Our expert’s opinion
Here's how GBA technical director Peter Yost sees it:
It’s really hard to pinpoint leak locations in duct systems. The tests described are all good for determining which side of the system has leaks, but not for locating them.
Aeroseal works; it is an effective interior sealing method for smaller leaks. But the Aeroseal application has trouble spanning and sealing big leaks (larger than 5/8 inch). Aeroseal literature indicates that their system is appropriate for duct systems with pre-seal testing of 12% leakage or more and post-seal testing of 8% or less.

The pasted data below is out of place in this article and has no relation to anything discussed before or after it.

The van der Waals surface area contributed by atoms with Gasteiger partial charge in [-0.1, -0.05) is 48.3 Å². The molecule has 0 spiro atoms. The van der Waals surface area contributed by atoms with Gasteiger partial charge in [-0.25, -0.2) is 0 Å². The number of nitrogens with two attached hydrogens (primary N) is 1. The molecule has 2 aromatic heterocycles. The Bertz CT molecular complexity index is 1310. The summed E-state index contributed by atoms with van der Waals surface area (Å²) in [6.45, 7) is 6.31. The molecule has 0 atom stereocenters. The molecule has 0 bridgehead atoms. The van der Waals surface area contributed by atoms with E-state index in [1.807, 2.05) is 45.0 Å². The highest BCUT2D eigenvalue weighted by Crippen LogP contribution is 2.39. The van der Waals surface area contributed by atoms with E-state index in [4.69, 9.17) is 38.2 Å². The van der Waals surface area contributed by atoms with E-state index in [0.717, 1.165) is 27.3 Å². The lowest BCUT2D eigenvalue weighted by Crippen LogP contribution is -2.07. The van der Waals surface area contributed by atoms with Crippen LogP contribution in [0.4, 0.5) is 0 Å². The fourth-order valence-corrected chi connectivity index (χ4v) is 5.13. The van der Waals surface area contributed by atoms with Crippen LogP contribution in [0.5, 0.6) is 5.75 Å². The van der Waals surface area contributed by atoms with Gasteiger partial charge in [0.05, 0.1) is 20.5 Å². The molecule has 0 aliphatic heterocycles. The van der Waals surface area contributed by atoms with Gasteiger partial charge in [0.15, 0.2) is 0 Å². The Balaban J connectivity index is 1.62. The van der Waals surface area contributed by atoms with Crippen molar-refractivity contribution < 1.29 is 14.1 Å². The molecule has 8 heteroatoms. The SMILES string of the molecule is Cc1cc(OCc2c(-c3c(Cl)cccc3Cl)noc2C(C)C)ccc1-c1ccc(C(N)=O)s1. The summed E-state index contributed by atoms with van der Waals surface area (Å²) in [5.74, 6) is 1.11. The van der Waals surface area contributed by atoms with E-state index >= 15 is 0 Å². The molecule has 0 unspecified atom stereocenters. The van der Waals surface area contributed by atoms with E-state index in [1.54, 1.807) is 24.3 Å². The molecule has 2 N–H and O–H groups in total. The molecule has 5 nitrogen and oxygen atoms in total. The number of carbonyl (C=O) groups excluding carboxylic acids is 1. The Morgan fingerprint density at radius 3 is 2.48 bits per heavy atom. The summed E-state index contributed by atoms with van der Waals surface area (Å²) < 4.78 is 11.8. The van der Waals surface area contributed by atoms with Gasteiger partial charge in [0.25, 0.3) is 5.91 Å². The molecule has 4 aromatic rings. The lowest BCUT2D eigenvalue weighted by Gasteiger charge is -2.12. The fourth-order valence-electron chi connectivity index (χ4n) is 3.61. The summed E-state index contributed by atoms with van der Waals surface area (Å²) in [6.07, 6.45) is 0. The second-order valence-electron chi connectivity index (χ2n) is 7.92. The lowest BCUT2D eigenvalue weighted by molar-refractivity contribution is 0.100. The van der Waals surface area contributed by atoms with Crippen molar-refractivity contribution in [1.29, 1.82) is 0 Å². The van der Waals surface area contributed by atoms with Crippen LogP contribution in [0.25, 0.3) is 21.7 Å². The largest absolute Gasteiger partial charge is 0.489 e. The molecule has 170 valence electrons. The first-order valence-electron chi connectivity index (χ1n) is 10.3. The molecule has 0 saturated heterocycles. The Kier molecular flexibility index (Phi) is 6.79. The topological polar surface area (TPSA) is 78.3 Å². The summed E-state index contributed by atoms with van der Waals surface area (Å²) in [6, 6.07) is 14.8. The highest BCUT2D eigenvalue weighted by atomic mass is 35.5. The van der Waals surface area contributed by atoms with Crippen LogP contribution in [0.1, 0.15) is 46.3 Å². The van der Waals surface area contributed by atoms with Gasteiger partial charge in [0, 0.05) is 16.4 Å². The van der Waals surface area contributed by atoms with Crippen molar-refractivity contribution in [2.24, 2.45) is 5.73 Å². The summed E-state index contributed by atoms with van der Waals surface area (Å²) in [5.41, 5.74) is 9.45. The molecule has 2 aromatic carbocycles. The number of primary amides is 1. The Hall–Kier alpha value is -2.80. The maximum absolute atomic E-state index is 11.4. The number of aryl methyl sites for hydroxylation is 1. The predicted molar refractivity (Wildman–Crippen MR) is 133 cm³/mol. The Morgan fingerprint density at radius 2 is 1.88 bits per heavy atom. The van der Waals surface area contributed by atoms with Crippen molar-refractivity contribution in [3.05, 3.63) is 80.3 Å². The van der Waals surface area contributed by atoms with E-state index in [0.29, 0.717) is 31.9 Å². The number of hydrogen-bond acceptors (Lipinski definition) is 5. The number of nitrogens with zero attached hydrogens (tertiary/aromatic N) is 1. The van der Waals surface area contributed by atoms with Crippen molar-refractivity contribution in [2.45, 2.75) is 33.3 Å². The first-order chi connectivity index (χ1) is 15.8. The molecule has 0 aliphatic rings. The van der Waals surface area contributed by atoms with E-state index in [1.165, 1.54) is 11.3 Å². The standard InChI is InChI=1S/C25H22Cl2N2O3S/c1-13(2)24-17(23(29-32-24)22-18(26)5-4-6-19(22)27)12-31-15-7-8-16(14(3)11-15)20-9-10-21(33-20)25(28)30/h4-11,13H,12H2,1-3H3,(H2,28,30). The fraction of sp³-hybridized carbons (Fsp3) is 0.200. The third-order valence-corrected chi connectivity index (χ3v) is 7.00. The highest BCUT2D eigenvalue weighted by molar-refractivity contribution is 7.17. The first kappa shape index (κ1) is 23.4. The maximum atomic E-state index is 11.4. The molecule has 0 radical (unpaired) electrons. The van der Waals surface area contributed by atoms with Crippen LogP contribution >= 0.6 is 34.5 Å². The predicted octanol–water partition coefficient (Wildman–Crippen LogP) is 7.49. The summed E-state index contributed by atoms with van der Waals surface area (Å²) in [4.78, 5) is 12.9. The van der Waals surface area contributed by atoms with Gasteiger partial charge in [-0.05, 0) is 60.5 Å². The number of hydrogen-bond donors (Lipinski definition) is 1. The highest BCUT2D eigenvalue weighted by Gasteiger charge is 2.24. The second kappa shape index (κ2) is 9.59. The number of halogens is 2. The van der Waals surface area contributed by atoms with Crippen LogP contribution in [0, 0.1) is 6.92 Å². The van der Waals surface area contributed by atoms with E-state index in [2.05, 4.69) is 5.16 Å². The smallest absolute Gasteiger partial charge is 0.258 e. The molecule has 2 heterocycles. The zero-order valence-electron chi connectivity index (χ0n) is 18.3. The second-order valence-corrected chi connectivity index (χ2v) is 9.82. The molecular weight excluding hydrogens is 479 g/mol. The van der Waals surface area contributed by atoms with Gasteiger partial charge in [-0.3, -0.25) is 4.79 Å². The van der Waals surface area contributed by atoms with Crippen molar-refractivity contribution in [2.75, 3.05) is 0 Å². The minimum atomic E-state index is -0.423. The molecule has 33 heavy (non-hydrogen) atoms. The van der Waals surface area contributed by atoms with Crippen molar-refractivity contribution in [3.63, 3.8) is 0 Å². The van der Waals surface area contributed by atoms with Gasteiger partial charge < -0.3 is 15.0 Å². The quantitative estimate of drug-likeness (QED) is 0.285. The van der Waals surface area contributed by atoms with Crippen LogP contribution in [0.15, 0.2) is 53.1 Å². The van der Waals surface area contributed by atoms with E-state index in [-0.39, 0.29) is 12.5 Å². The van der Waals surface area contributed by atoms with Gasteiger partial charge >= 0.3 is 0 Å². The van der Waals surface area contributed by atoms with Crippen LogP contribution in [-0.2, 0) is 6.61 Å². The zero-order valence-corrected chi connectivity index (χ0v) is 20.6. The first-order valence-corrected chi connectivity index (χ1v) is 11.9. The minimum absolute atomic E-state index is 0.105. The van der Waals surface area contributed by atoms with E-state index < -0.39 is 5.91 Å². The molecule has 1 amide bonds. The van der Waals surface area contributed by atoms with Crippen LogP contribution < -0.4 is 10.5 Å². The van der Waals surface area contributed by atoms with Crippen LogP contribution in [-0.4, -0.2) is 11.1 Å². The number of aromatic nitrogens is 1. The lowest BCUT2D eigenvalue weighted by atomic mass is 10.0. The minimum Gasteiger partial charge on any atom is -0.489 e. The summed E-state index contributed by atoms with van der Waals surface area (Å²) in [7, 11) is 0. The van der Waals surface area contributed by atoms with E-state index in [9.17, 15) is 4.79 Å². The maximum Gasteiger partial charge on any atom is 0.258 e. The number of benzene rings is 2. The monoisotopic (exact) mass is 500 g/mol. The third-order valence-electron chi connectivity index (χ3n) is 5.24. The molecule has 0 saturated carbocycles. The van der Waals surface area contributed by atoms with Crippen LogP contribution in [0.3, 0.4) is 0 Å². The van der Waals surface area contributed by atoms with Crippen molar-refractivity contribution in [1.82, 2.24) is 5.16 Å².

Studies have shown that the biggest bang for the buck is meticulously sealing (with duct mastic and fiberglass mesh tape) the supply and return trunks as well as the plenum. Access is generally easy for these three.
There is a relatively new test, the Zone DeltaP test. In this test, “zone bags” are used to restrict air flow in different locations; when inflated, the bags create different pressure levels and air flows upstream and downstream of the bag. The results can target duct repair/sealing to the most leaky locations.
May 21, 2012 6:38 PM ET